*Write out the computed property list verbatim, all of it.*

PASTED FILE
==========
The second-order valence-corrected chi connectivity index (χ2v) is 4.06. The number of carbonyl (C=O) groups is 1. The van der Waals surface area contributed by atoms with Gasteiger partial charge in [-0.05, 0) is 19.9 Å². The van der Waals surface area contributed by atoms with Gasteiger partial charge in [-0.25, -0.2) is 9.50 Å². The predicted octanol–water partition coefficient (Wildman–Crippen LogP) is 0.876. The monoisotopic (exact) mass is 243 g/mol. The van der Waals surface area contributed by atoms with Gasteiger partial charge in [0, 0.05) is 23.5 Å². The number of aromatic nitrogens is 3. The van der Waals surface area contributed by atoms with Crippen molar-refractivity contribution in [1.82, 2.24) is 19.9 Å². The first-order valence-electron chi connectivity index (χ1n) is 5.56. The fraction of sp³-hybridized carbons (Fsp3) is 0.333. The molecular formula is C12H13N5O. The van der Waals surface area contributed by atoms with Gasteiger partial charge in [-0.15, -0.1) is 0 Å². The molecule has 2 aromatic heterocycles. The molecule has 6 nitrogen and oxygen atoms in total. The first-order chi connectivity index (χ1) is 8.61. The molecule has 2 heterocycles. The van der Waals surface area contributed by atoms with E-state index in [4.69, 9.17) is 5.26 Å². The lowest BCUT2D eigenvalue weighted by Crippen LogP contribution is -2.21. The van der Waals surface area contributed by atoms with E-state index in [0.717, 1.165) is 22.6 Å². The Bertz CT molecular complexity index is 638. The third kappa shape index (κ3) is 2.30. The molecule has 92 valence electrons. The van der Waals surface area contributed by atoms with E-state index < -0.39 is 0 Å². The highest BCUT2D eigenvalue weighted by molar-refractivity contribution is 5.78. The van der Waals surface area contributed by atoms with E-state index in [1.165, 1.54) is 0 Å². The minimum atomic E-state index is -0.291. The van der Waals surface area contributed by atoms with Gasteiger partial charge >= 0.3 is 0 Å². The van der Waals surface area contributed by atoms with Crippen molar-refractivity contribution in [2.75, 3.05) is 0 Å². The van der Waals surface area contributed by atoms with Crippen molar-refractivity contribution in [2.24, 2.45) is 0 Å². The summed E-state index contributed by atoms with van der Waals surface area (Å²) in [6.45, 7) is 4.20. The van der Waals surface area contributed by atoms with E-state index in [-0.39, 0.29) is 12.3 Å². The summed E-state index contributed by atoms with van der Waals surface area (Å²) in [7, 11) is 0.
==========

The second-order valence-corrected chi connectivity index (χ2v) is 4.06. The number of carbonyl (C=O) groups is 1. The van der Waals surface area contributed by atoms with Gasteiger partial charge in [-0.05, 0) is 19.9 Å². The van der Waals surface area contributed by atoms with Gasteiger partial charge in [-0.25, -0.2) is 9.50 Å². The predicted octanol–water partition coefficient (Wildman–Crippen LogP) is 0.876. The monoisotopic (exact) mass is 243 g/mol. The van der Waals surface area contributed by atoms with Gasteiger partial charge in [0, 0.05) is 23.5 Å². The number of aromatic nitrogens is 3. The van der Waals surface area contributed by atoms with Crippen molar-refractivity contribution in [1.82, 2.24) is 19.9 Å². The first-order valence-electron chi connectivity index (χ1n) is 5.56. The fraction of sp³-hybridized carbons (Fsp3) is 0.333. The molecular formula is C12H13N5O. The van der Waals surface area contributed by atoms with Gasteiger partial charge in [-0.15, -0.1) is 0 Å². The molecule has 2 aromatic heterocycles. The molecule has 6 nitrogen and oxygen atoms in total. The first-order chi connectivity index (χ1) is 8.61. The molecule has 2 heterocycles. The van der Waals surface area contributed by atoms with E-state index in [4.69, 9.17) is 5.26 Å². The lowest BCUT2D eigenvalue weighted by Crippen LogP contribution is -2.21. The van der Waals surface area contributed by atoms with E-state index in [0.717, 1.165) is 22.6 Å². The Bertz CT molecular complexity index is 638. The third kappa shape index (κ3) is 2.30. The molecule has 92 valence electrons. The van der Waals surface area contributed by atoms with E-state index < -0.39 is 0 Å². The highest BCUT2D eigenvalue weighted by molar-refractivity contribution is 5.78. The van der Waals surface area contributed by atoms with E-state index in [1.165, 1.54) is 0 Å². The minimum atomic E-state index is -0.291. The van der Waals surface area contributed by atoms with Gasteiger partial charge >= 0.3 is 0 Å². The van der Waals surface area contributed by atoms with Crippen molar-refractivity contribution in [2.75, 3.05) is 0 Å². The van der Waals surface area contributed by atoms with Crippen molar-refractivity contribution in [2.24, 2.45) is 0 Å². The summed E-state index contributed by atoms with van der Waals surface area (Å²) in [6.45, 7) is 4.20. The van der Waals surface area contributed by atoms with E-state index in [-0.39, 0.29) is 12.3 Å². The summed E-state index contributed by atoms with van der Waals surface area (Å²) in [7, 11) is 0.